Question Five: Have you fully come to terms with your sexuality?
I'd say so, yes! If in the future I ever felt unsure, I wouldn’t lock that possibility away as I had did before. I have the resources I need.
Question Six: While you were questioning your sexuailty, what made life a bit easier? (i.e. music, movies, books)
During the process of questioning I know I was very well distracted with being a part of the Troye Sivan fandom, haha! Outlets like that on social media both made life a bit easier and made me comfortable with sharing my feelings and concerns with queer people like me. It’s always good idea to reach out in public and online (be careful, though!) to find the resources you need to accept and educate yourself. I wish the best of luck to those who may be going through that right now :)
Question Seven: How has Troye Sivan helped and educated you?
If there’s anything that people know about me at this point, it’s that I look up to Troye Sivan and hold kind of an obsession 😳. I like this question, because his music in particular sparked my interest and involvement with the lgbt+ community, even before I realized I was queer. I don’t recall if he changed my views on the community because I’ve never considered myself homophobic, just uneducated. I’m so glad that Troye has been such a big part of my life for this long, and that he has never failed to communicate his vision and views on lgbt rights. It’s so important. Additionally, Troye has worked with numerous organizations and has been a part of Boy Erased, a movie based on a memoir about conversion therapy. All of these involvements are crucial in educating parents of queer children, and taking steps to eradicate homophobia.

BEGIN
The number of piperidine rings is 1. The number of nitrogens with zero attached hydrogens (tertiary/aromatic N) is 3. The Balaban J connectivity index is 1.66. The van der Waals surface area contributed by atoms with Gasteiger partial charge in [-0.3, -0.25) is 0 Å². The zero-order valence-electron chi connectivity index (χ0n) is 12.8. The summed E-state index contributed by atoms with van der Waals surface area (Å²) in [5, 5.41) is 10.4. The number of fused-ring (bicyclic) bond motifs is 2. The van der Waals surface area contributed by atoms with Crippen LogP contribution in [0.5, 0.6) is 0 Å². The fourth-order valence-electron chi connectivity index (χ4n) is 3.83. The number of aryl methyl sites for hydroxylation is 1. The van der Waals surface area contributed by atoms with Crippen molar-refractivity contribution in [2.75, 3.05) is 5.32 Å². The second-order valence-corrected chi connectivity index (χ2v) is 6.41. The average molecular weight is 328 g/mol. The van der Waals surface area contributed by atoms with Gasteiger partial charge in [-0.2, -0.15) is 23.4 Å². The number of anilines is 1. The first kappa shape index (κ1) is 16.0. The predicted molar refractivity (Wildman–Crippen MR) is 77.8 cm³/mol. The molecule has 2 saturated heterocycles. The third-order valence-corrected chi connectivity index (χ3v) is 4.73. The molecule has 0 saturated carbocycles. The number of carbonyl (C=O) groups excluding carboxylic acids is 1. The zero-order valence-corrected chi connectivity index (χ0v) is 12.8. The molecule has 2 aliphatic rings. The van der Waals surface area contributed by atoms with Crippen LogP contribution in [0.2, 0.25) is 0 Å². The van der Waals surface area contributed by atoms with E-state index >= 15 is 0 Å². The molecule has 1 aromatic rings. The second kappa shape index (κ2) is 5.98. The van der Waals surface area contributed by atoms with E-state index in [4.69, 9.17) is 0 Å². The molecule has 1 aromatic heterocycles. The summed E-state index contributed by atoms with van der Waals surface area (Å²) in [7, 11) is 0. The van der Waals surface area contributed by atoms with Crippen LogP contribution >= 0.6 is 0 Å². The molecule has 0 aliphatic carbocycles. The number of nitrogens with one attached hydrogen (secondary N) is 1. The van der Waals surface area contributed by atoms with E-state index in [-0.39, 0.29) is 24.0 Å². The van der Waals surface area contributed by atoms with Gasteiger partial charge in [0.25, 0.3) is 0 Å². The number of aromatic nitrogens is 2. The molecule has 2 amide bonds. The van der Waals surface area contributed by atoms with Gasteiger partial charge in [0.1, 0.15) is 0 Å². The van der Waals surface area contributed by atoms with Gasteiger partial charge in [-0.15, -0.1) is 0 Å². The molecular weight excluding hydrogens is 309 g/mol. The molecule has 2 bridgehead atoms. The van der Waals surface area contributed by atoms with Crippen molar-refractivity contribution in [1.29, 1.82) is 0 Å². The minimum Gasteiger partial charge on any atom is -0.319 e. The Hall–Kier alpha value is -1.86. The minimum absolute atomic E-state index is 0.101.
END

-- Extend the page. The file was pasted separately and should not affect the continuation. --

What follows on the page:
Warning: The next question talks about conversion therapy, if you're sensitive to this topic, please read at your own risk.
Question Eight: What’s your stance on conversion therapy in the United States? Could you explain the practice?
Conversion therapy is the ineffective, and harmful practice of ‘changing’ someone’s sexuality from queer to straight. It’s still legal for minors in several states and is something the media has not taken enough coverage on. It’s extremely important for parents to understand the dangers and issues with sending their children to conversion therapy. I’m not going to get into the specific issues, however novels like Boy Erased, and The Miseducation of Cameron Post delve into personal experiences with the horrible practice and the necessity to put an end to it.
Question Nine: Do you think there’s enough lgbtq+ representation in the media?